Feb 8, 2013, 5:45 PM EDT
Zlatan Ibrahimovic was on the bench. So were Blaise Matuidi and Ezequiel Lavezzi. Paris Saint-Germain’s home game against Bastia would be a rotation opportunity under any circumstances, but with UEFA Champions League resuming next week, Carlo Ancelotti employed a strategy we’re sure to see throughout the weekend from other prominent managers.
Starting Tuesday, Champions League resumes with two Round of 16 first legs: Valencia hosting PSG and Celtic welcoming Juventus to Glasgow. On Wednesday, German champions Borussia Dortmund travel to Shakhtar Donetsk while Manchester United, in the week’s marquee match, visits Real Madrid.
For bosses like United’s Alex Ferguson and Real’s José Mourinho, the decisions will be relatively straight-forward. While both teams host talented teams this weekend (United facing Everton, Real against Sevilla), squad depth makes their compromises easy. Their reserves would be starters for most of their competition.
Other head coaches face more intriguing dilemmas. Take Valencia’s Ernesto Valverde. The former Athletic Club, Espanyol, Olympiacos and Villarreal boss replaced Mauricio Pellegrino at the Mestalla in December. While Los Che have clawed their way back into Champions League contention (only two points behind Málaga for fourth in Spain), a tight race that includes Real Betis, Rayo Vallecano, Real Sociedad and Levante means there’s little margin of error. Valencia needs to get into next year’s Champions League. Is it worth Valverde resting players Saturday at Celta de Vigo when the team has little chance of winning Champions League regardless?
Jurgen Klopp faces a completely different dynamic. Borussia Dortmund’s not going to defend their title. They’re 12 points back of Bayern Munich in Germany. They’re also likely to safely qualify for next year’s Champions League while having the talent to compete for this one. Hosting mid-table Hamburg ahead of a mid-week trip to Ukraine, Klopp could rotate his squad.
Here’s a quick look at the European weekend. We’ve highlighted the matches with mid-week Champions League clubs (they’re in bold).
English Premier League
Big match: Sunday’s game at Old Trafford gives Everton a chance to steal points. And when I say steal, I mean pick up points where competitors expect them to fall. The late Sunday start guarantees Manchester United will rotate ahead of Wednesday’s match with Real, while Everton won the reserve, season-opening fixture. Sunday, 11:00 a.m. Eastern.
Intriguing: Newcastle has picked up two wins since their latest French invasion. Now it’s Tottenham’s turn to deal with the likes of Moussa Sissoko, Mathieu Debuchy, Yoann Gouffran, and Mapou Yanga-Mbiwa. Saturday, 7:45 a.m. Eastern.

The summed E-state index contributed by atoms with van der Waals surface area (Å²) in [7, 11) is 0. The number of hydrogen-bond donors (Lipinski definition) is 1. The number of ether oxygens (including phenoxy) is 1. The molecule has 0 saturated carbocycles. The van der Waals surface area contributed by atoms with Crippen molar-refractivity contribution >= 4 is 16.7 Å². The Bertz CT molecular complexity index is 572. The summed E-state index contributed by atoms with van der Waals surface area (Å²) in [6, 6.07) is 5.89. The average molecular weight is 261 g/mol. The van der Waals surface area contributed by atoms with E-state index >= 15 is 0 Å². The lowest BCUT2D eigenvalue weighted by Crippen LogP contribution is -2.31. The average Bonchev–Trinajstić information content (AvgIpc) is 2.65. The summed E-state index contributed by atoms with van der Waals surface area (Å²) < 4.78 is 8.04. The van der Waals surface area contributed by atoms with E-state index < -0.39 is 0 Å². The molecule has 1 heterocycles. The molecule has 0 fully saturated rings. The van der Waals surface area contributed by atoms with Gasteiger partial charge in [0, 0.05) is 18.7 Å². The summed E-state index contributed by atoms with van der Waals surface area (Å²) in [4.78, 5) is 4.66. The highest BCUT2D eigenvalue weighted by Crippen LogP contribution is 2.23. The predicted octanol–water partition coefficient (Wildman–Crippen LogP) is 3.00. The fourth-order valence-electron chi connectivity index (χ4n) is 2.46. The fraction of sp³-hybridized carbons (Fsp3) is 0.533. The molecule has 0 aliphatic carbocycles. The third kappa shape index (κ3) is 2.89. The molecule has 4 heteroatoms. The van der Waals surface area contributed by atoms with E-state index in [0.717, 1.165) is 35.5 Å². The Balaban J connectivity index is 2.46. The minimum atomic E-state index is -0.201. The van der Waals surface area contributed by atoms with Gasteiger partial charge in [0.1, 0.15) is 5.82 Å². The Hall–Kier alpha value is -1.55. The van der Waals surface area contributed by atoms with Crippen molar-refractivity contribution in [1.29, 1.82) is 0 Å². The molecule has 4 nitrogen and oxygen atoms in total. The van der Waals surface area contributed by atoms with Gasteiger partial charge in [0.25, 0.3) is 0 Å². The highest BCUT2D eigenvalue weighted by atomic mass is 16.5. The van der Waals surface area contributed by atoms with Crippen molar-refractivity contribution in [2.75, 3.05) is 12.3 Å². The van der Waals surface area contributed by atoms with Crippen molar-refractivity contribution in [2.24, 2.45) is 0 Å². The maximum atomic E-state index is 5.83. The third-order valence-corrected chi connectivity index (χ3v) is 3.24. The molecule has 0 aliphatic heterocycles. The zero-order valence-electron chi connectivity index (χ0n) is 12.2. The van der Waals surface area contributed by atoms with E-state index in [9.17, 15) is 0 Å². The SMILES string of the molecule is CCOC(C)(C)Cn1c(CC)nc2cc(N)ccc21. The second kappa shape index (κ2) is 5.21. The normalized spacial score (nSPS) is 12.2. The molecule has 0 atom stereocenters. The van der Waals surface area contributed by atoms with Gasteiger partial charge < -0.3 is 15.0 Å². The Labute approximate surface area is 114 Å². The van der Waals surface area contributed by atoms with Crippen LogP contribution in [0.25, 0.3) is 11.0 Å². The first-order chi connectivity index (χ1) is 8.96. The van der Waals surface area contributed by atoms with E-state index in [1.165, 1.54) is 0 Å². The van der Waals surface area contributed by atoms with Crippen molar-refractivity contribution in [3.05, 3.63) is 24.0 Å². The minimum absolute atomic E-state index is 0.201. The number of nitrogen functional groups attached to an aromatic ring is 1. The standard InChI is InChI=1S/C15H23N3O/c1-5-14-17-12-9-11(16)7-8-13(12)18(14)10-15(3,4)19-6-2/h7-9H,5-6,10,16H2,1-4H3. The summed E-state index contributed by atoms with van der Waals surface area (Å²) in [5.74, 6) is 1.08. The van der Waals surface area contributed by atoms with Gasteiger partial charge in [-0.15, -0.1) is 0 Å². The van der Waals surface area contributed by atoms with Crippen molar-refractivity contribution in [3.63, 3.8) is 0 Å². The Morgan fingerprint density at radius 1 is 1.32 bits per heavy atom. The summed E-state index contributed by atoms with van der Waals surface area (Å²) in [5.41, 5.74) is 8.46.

Big Match: This match shouldn’t be that close, but when Bayern Munich faces Schalke, it’s going to be Germany’s big game. The Miners have plummeted to sixth place, their mid-December move to replace Huub Stevens with Jens Keller meeting with mixed results. Compounding an already difficult task, Schalke is expected to be without Klass-Jan Huntelaar, Jefferson Farfan, Ibrahim Affelay, Christian Fuchs and Kyriakos Papadopoulos. This may be the weekend’s marquee matchup, but it’s unlikely to be that close. Saturday, 12:30 p.m. Eastern.
Others: Borussia Dortmund vs. Hamburg (Saturday, 9:30 a.m. Eastern).
Spanish Primera Division
Big Match: Málaga’s Champions League success (winning their group) and performances against Barcelona and Real Madrid suggest they have the quality to avoid a battle for Spain’s last Champions League spot, but their stumbles against the rest of La Liga leave them only one point clear of fifth-place Real Betis. Another stumble at Levante, where they have been outscored 6-1 in their last two visits, could see the Andalusians drop out of the top four. Saturday, 2 p.m. Eastern.
Intriguing: The scheduling is more interesting than the matchup. Since La Liga started their Asian-time kickoff last season, we’re used to seeing mildly interesting matchups scheduled for the early Sunday kickoff. This week, Barcelona gets the slot, kicking off at 6:00 a.m. Eastern against 12th place Getafe.
Others: Celta de Vigo vs. Valencia (Saturday, 12:00 p.m. Eastern); Real Madrid vs. Sevilla (Saturday, 4:00 p.m. Eastern).
Big Match: Lazio has claimed only one point from their last three, leaving second place to a surging Napoli team that’s pulled league-leading Juventus within three. Tomorrow at the Olimpico, Lazio gets what might be their last chance to salvage their faint title hopes. Given recent losses to Genoa and Chievo (and the absence of Miroslav Klose), Lazio looks unlikely to derail the surging Azzurri, even if Napoli haven’t beaten the Eagles in Roma since 2008. Saturday, 2:45 p.m. Eastern
Intriguing: In the wake of his infamous “little n—–“ comment, Paolo Berlusconi tried to make peace with Mario Balotelli mid-week. Milan’s visit to Cagliari will be the club’s first match since their VP screwed up. Sunday, 9:00 a.m. Eastern
Others: Juventus vs. Fiorentina (Saturday, 12:00 p.m. Eastern).
French Ligue 1
Big Match: Lyon’s upset loss at Ajaccio last week fueled speculation that resentment lingers from a contentious transfer window that framed leading scorer Bafetimbi Gomis and others as a potential cost-cutting casualties. Now, OL goes into Round 24 trailing PSG by three points. With the Parisians’ Friday win over Bastia, OL can’t hold out the hope that Champions League considerations will help their cause.
They can, however, keep up by adding to Lille’s misery. When LOSC visit Stade Garland, Les Gones will look to extend Lille’s league road winless streak to seven games.
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